DENVER COLORADO by alicejenny



                                                    MODERN WATERING HOLE
                                                                 Beer Bars
                                                                    BY RUTH TOBIAS

                        DENVER, COLORADO
                        Like few other cities, Denver was built by the
                        boozers, for the boozers. Its first government,
                        according to state records, was founded in
                        a saloon at the turn of the 1860s. Catering
                        to the hard-knock yahoos come to stake
                        their gold claim, there were barrooms before
                        there were schools or a hospital; by 1910,
                        the number had octupled from just under 50
                        to just over 400, thanks in part to an influx of
                        bier-swilling German immigrants, among them
                        one Adolph Kuhrs, who made a name for
                        himself, literally, by tapping those now-famous
                                                                                     Falling Rock Taphouse
                        Rocky Mountain springs to open a brewery                     Excluding rare vintages, the average microbrew here will run you $7.
                        in nearby Golden under his newly Anglicized                  The average stupid question? $1. That’s just the way Falling Rock
                                                                                     rolls, along with self-proclaimed smart-ass Chris Black, co-owner
                        designate, Coors.
                                                                                     with brothers Steve and Alan of this 13-year-old Denver institution.
                        In short, this so-called cowtown was bound to                The attitude’s all part of the fun, reflected in the warehouse-style décor
                                                                                     dominated by a wall-to-wall display of some 2000 bottles of beer. That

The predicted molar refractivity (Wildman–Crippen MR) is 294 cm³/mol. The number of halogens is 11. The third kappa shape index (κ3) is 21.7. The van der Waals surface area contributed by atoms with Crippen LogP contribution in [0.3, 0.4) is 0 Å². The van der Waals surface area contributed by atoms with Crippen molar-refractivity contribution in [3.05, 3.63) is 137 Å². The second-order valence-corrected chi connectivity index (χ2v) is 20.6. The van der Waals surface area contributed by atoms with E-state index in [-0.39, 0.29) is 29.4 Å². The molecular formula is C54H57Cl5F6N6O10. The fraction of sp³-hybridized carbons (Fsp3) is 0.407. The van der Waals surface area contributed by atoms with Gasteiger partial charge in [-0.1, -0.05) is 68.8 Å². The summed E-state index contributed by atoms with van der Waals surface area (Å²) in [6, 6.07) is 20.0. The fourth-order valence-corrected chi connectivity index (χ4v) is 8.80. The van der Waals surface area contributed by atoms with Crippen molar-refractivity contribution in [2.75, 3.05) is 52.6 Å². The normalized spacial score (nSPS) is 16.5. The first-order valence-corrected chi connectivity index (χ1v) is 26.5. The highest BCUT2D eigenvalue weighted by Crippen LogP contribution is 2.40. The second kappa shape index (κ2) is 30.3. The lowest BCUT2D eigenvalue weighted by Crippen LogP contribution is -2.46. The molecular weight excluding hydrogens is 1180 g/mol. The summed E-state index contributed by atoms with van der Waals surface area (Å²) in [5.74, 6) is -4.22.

become the storied suds hub it is today. Home
                                                                                     most of them were emptied at one time or another by Black himself,
                        to the Great American Beer Festival each fall,
                                                                                     however, goes to show that for all his wisecracking, he’s utterly serious
                        Denver keeps the flow going year round—
                                                                                     about his life’s work. Having “built this bar to be the epicenter” of
                        from countless dives immortalized by the likes               the Colorado craft beer scene, Black shakes up his selection—82
                        of Jack Kerouac and Tom Waits to Wynkoop,                    drafts, 130-plus bottles—so much even he can’t keep it straight. “We
                        the pioneering brewpub founded by none                       could deforest the planet printing out a new list every time we make a
                        other than current mayor (and gubernatorial                  change,” he grins. Speaking of grand-scale mayhem, the storm that’s
                        candidate) John Hickenlooper. Here are a few                 brewing in the form of the beer Mutineer has created with New Holland
                        of our favorite places to visit.                             will be unleashed at Falling Rock during the GABF. Read all about it on
                                                                                     page 49, and come get drenched with us on September 17 at 2pm.

                      Bull & Bush
                      With a degree in food science and a passion for
                      brewing and collecting beer he’s been cultivating
                      since, well, “before it was really legal” for him to do
                      so, Erik Peterson is a geek among geeks. Establishing
                      a brewery with his brother David on the premises of
                      this long-lived, family-owned Brit-themed pub in
                      1997 was only the beginning; today, his experiments